Internal Combustion V-8 Engine - Rutgers University School

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Internal Combustion V-8 Engine
Team #3
Marco Mendoza
Carlos Diaz
Kevin Tevis
John Harrison
Wilfredo Rodriguez
Bill VanFossen
Otto cycle
 Adiabatic 4 step
process
Intake – piston moves downward, creating a vacuum which
forces the air fuel mixture into the cylinder.
Compression – Piston reaches bottom dead center and
the intake valve closes. Piston begins to move to top dead
center.
Power – piston reaches top dead center and spark plug
ignites air fuel mixture causing a combustion which forces
piston back down.
Exhaust – piston reaches bottom dead center, exhaust
valve opens, piston moves back to top dead center, forcing
exhaust out of cylinder.
V-8 Internal combustion engine
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Carbureted
Eight cylinders
16 valve push rod
Piston orientation 90 degree apart
Hemispherical combustion chamber
Single over head cam design (SOHC)
Advantages of V8
Disadvantages of V8
 Increased Horsepower due
to 8 combustion chambers.
 Increased torque due to
longer stroke
 Power conservation: Push
rod driven engines do not
deplete power as in the
belt driven designs.
 Less complex (SOHC
design)
 High packing efficiency
compared to inline engine
 Carburetor not as fuel
efficient as fuel injectors
 Heavy
 In comparison to other
valve trains, push rods are
not as efficient.
 More emissions
Cylinder Block assembly
 Typically cast from iron
or aluminum
 Encases crankshaft,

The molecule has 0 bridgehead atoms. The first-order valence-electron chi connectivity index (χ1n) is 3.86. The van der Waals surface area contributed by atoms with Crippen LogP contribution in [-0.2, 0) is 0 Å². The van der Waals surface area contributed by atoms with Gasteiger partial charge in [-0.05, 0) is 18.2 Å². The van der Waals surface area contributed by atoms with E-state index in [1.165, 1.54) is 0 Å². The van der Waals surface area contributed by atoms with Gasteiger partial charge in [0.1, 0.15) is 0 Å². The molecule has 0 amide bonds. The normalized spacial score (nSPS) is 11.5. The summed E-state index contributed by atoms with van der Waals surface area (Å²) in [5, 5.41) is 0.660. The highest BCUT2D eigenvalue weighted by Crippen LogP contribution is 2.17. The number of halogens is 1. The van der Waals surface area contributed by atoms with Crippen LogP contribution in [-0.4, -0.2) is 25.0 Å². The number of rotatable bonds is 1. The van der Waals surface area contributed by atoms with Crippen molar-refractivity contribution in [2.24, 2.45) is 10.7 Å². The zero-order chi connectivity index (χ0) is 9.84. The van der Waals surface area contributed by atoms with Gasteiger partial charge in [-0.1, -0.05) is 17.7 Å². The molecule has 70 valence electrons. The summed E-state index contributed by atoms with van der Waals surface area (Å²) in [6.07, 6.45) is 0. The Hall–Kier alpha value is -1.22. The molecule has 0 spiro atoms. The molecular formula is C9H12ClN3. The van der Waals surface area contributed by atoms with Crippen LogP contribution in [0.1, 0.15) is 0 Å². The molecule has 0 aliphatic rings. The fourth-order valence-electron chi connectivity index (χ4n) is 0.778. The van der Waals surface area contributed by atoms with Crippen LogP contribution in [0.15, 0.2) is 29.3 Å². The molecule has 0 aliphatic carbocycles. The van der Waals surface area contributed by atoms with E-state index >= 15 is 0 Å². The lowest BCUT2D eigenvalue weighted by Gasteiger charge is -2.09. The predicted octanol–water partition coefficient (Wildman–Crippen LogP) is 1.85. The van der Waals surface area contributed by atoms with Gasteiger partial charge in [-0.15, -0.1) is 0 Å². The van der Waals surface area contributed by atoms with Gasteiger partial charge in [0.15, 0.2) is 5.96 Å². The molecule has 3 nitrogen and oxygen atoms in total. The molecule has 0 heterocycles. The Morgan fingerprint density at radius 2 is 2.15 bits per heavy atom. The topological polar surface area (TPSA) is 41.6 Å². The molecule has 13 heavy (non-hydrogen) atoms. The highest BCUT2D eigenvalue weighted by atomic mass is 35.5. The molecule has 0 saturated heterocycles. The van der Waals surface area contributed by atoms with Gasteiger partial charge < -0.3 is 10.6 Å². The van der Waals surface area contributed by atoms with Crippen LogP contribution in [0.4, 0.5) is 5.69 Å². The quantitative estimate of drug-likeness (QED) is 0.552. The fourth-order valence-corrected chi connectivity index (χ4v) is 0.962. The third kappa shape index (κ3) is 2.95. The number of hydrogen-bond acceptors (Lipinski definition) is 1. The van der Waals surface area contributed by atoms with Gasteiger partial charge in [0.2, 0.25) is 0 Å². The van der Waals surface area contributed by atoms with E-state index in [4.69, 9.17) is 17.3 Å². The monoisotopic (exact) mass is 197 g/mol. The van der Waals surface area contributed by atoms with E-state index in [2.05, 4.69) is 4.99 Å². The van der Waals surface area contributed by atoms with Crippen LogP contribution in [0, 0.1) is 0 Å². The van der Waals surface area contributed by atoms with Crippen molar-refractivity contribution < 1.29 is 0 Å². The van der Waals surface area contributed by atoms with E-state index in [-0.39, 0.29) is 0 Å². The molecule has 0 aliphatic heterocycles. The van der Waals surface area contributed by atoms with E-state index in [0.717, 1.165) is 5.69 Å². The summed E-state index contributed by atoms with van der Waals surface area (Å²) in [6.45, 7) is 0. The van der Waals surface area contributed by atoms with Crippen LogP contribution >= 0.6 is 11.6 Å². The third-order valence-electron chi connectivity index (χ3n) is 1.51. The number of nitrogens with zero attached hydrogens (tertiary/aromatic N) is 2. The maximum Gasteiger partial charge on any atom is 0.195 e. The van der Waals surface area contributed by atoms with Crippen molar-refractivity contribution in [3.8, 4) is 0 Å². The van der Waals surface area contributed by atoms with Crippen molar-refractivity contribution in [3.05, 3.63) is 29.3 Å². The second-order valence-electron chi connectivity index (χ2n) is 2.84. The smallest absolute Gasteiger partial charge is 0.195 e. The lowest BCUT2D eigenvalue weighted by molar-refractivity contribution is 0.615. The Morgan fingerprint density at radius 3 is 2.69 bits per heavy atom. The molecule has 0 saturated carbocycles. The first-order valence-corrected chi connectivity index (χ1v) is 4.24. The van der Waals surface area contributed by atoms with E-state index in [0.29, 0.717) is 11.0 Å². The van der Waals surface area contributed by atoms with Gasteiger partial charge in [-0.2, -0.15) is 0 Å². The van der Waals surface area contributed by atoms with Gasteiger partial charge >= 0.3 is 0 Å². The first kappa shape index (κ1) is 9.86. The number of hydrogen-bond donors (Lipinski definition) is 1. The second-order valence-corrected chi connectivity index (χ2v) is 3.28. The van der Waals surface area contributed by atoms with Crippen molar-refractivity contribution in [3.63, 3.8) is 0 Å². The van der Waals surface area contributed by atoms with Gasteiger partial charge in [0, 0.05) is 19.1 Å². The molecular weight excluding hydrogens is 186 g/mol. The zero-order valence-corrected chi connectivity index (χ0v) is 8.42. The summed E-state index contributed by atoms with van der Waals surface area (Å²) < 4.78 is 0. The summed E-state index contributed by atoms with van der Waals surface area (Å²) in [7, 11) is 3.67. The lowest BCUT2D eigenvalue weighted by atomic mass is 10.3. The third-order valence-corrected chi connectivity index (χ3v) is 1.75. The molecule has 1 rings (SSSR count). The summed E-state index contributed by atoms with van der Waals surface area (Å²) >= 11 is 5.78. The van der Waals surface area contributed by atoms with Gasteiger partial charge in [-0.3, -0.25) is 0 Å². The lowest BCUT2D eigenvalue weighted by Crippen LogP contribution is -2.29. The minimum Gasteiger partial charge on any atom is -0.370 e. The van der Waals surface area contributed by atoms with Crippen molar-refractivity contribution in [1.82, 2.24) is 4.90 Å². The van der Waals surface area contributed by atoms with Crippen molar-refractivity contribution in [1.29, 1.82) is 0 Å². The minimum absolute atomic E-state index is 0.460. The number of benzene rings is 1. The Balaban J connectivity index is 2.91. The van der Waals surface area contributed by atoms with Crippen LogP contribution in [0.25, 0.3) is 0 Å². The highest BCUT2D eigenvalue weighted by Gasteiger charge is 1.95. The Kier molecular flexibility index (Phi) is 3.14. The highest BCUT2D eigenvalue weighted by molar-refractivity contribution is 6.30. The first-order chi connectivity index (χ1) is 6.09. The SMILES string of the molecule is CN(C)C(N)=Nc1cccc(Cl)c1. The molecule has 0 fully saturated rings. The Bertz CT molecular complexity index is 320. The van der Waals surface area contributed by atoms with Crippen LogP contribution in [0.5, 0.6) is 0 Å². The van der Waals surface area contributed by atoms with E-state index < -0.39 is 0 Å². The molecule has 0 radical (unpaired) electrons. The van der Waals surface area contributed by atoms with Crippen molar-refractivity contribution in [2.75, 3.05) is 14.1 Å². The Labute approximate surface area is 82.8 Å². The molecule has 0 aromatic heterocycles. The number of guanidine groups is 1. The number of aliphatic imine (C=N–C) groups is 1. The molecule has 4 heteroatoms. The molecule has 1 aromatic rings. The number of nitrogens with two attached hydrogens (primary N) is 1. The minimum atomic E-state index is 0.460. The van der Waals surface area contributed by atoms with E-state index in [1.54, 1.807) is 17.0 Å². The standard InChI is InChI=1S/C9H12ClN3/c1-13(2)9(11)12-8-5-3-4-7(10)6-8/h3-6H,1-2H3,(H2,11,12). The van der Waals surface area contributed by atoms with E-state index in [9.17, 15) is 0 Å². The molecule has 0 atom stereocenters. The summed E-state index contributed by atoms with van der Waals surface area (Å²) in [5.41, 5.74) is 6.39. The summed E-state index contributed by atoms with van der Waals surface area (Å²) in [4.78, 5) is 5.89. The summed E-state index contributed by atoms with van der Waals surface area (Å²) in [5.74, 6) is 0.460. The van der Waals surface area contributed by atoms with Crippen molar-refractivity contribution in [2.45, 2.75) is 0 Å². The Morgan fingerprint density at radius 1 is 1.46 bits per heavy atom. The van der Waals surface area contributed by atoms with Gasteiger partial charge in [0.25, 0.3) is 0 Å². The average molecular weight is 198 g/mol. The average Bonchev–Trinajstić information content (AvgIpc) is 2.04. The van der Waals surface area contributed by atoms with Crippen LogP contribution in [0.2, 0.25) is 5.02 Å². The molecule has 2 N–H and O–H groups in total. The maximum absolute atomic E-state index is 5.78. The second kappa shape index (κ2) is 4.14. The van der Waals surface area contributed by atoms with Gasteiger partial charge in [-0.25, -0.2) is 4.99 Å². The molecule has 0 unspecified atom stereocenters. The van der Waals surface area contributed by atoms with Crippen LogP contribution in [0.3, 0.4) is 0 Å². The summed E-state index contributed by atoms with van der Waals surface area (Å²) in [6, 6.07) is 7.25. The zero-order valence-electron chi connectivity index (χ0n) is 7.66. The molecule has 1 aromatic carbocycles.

connecting rods,
pistons.
 Main structural
component of engine,
responsible for driving
flywheel and other
components of vehicle.
Crankshaft
 Comprised of eight
counterweights
 Converts vertical motion of
pistons to circular motion
of shaft, which drives the
flywheel and eventually the
wheels of the vehicle.
 Attached to the Flywheel
and the timing gear
 Connecting rod is fixed to
the crankshaft by the main
bearing cap.
Cylinder head
 Encases the camshaft, valves, pushrods, and rocker
assembly.
 Connected to the intake and exhaust manifold.
 Typically cast from iron or aluminum
 Together with the head gasket, a seal is formed that allows
for high compression
Valve train
 Composed of valves,
camshaft, rocker arms,
rocker shafts,
pushrods.
 Allows engine to
“breath” when in sync
with crankshaft rotation
(responsible for all
strokes).
Challenges
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Timing and firing order
32 valve/rocker/cam connections
Complex cylinder head design
Manufactured pieces inconsistent with model
(pieces didn’t fit together)
 Cheap plastic model
 Dimensions difficult to measure
 Model design inconsistent with actual V8 engine
design.
Working Assembly:
Possible Improvements
 Spring-less valve trains:
Friction losses and spring
forces can reduce engine
output up to 25%; possible
solutions are solenoids and
desmodromic valves.
 Fuel Injection system:
Produces more power than
carbureted engine. Also results
in better fuel efficiency and less
emissions.

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